Research Paper Volume 3, Issue 10 pp 1028—1038
Genome protective effect of metformin as revealed by reduced level of constitutive DNA damage signaling
- 1 Brander Cancer Research Institute and Department of Pathology, New York Medical College, Valhalla, NY 10595, USA
- 2 Department of Biochemistry and Molecular Biology, New York Medical College, Valhalla, NY 10595, USA
received: September 22, 2011 ; accepted: October 26, 2011 ; published: October 28, 2011 ;https://doi.org/10.18632/aging.100397
How to Cite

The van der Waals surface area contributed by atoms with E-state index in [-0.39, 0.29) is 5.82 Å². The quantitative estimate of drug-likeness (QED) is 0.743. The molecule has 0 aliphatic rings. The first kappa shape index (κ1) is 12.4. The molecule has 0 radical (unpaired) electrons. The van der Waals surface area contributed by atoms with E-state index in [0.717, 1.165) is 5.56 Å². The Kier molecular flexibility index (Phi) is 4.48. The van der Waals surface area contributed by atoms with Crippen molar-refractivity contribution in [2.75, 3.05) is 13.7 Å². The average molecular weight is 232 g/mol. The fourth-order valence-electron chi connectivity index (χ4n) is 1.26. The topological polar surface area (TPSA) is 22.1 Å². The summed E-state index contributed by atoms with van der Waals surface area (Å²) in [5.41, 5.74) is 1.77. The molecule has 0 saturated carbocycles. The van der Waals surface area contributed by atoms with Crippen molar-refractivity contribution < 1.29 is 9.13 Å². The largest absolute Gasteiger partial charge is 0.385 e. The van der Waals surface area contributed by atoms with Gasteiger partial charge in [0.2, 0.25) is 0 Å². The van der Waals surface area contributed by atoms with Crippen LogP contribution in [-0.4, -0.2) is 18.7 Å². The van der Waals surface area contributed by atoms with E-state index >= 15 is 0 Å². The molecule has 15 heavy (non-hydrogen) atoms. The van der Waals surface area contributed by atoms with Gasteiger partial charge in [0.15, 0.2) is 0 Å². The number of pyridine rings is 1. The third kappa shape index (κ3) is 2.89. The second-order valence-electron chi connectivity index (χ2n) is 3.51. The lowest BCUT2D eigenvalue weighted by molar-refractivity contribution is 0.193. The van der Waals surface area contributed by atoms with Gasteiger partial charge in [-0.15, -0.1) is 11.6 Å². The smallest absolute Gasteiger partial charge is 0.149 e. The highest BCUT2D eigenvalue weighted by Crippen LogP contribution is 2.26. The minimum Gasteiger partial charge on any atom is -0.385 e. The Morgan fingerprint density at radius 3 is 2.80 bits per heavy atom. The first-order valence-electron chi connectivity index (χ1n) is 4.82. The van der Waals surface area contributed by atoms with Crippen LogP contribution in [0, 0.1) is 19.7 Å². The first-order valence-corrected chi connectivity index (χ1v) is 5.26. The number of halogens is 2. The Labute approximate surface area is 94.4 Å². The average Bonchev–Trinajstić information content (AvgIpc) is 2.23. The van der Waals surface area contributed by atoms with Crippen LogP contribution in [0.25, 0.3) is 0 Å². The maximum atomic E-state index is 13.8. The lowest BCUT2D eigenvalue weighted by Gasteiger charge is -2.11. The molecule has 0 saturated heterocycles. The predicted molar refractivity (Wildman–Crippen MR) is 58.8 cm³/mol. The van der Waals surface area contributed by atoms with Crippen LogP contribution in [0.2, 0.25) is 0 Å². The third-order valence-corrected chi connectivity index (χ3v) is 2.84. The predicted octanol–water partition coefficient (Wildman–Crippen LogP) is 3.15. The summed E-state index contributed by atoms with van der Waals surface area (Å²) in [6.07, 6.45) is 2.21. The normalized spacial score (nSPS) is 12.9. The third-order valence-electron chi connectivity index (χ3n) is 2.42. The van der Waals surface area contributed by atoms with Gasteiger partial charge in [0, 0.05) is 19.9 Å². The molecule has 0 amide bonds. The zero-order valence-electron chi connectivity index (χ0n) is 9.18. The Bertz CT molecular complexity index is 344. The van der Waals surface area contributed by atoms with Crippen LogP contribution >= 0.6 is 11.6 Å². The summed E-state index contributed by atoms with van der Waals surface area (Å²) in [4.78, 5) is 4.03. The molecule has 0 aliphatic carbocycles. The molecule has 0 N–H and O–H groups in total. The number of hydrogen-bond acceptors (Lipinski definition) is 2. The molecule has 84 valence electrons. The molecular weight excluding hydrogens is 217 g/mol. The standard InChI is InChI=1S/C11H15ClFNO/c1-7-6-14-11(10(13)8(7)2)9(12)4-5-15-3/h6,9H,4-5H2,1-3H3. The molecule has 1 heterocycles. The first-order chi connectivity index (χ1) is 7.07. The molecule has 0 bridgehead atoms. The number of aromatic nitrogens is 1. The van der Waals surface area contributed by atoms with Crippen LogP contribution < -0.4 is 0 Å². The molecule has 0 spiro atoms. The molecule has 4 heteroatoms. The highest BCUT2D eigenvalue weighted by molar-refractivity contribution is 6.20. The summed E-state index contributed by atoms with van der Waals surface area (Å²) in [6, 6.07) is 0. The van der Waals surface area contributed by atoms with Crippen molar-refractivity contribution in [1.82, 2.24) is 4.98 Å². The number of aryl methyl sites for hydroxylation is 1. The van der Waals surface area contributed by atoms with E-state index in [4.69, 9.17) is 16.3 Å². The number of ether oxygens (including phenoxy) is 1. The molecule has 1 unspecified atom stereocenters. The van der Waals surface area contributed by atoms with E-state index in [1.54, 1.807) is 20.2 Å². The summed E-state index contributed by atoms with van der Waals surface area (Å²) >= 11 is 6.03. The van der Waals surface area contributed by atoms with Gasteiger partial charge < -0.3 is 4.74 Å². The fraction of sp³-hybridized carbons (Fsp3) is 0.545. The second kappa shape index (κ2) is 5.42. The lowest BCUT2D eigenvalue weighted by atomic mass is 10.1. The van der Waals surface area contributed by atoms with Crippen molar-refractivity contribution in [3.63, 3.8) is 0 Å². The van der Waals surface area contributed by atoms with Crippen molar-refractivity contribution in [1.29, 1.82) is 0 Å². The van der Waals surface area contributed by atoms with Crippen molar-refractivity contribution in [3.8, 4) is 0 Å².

We have shown before that constitutive DNA damage signaling represented by H2AX-Ser139 phosphorylation and ATM activation in untreated normal and tumor cells is a reporter of the persistent DNA replication stress induced by endogenous oxidants, the by-products of aerobic respiration. In the present study we observed that exposure of normal mitogenically stimulated lymphocytes or tumor cell lines A549, TK6 and A431 to metformin, the specific activator of 5'AMP-activated protein kinase (AMPK) and an inhibitor of mTOR signaling, resulted in attenuation of constitutive H2AX phosphorylation and ATM activation. The effects were metformin-concentration dependent and seen even at the pharmacologically pertinent 0.1 mM drug concentration. The data also show that intracellular levels of endogenous reactive oxidants able to oxidize 2',7'-dihydro-dichlorofluorescein diacetate was reduced in metformin-treated cells. Since persistent constitutive DNA replication stress, particularly when paralleled by mTOR signaling, is considered to be the major cause of aging, the present findings are consistent with the notion that metformin, by reducing both DNA replication stress and mTOR-signaling, slows down aging and/or cell senescence processes.